2. Take It Easy On Asphalt
Beginner runners should take it easy on asphalt roads because their joints and muscles are not used high impacts. Your joints and muscles need to gradually become used to impacts to minimize overuse injuries.
Running on softer surfaces such as grass and the treadmill will help your joints and muscles get used to the pounding.
Another way you can do this is to begin a walking routine on asphalt roads and gradually increase you pace.
Running on the asphalt surfaces may come with several hazards which might lead to injuries or inconveniences. Below are some tips to keep you on the safe side.
Most asphalt running surfaces are in populated areas where you might get distracted by whatever is happening around. Therefore, it’s advisable to focus on your running to avoid stumbling on people or tripping on things.
Your feet and eyes need to coordinate properly to avoid hazards on asphalt roads such as pebbles, broken glass, potholes and so on.
If you’re not competing or gearing up for a competition, then there’s no point of being in rush when running on asphalt roads. It’s good a controllable speed to minimize risks of tripping off.
- Running in Dim Light
I you love running in dimly lit conditions such as in the morning or early morning, then consider roads that are equipped with street lights. You can also wear a headlamp in case some stretches of the road aren’t well-lit.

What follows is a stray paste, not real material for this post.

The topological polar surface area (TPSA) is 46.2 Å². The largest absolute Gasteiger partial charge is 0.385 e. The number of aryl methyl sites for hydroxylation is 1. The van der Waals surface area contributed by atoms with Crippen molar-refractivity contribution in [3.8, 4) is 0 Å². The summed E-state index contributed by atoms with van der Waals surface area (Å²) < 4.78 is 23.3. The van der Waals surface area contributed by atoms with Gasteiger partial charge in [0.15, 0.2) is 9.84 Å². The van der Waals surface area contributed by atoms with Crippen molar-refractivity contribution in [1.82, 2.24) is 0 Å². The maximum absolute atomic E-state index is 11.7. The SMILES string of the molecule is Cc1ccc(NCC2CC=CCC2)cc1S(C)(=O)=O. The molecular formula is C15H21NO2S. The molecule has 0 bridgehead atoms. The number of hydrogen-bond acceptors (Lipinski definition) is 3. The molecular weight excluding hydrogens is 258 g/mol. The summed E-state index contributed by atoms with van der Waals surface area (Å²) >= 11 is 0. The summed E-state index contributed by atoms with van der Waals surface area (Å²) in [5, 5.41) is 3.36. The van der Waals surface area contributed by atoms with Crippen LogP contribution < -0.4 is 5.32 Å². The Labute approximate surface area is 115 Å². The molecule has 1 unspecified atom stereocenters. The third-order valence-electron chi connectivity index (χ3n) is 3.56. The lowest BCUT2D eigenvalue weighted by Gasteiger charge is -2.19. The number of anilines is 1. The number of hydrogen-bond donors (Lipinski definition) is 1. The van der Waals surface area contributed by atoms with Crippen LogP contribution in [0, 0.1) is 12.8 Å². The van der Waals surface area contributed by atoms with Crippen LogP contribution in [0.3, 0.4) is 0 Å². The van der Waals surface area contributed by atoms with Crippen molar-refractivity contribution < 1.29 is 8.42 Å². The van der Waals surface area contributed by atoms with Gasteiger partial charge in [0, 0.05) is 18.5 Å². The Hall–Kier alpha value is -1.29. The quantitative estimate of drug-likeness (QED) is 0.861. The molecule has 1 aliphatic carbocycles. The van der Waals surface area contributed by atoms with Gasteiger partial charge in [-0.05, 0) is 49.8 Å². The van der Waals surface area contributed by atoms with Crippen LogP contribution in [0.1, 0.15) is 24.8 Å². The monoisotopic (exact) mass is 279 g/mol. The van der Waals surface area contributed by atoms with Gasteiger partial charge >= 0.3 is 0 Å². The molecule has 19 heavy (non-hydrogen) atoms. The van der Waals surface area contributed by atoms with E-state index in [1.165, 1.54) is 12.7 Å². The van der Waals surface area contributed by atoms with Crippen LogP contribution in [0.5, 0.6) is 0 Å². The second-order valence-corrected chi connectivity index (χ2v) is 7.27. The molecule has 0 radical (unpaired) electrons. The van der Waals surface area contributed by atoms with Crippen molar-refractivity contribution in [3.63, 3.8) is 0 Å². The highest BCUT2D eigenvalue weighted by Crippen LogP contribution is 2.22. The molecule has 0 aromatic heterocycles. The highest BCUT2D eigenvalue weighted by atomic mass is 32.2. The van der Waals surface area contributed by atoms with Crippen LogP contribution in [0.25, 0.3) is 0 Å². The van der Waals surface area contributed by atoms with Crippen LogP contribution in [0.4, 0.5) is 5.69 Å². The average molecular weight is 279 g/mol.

In addition consider wearing reflective gear so that motorists can see you clearly.
- Avoid Congested Paths
It’s safer and more convenient to run on less congested paths. Use sidewalks if the road has such provisions to avoid the vehicles.
- No Earbuds on the Road
Running on the side of the road with your earbuds on only puts you at risk of being hit by vehicles, motorbikes or bicycles. Or you might collide with other runners or pedestrians.
Although music enhances your running performance, it should only be used where there’s little or no traffic on the road.
4. Appropriate Running Shoes
High impacts are of great concern when running on asphalt. That’s where running shoes come to your aid. Shoes for running on asphalt are typically built with plenty of underfoot cushioning to allow proper impact absorption.
The midsole of your running shoes should have appropriate flexibility to minimize stiffness on your feet due to the rigidity of asphalt.
Plus they should provide secure grip to prevent accidental sliding.
Your knees bear the brunt impact shocks during activities such as running, jumping, jogging and walking. If you’re already having knee pain, it’s advisable to stop running on hard surfaces like asphalt until your knees recovery fully.
Although asphalt surfaces are typically hard, you can safely run on them just like you can run on softer surfaces like grass and trails. All you need is to have adequately cushioned running shoes to protect you from the extremely high impacts when hitting such surfaces.
If you have knee pain, it’s advisable to stick to softer surfaces like the treadmill until your knees are fully recovered.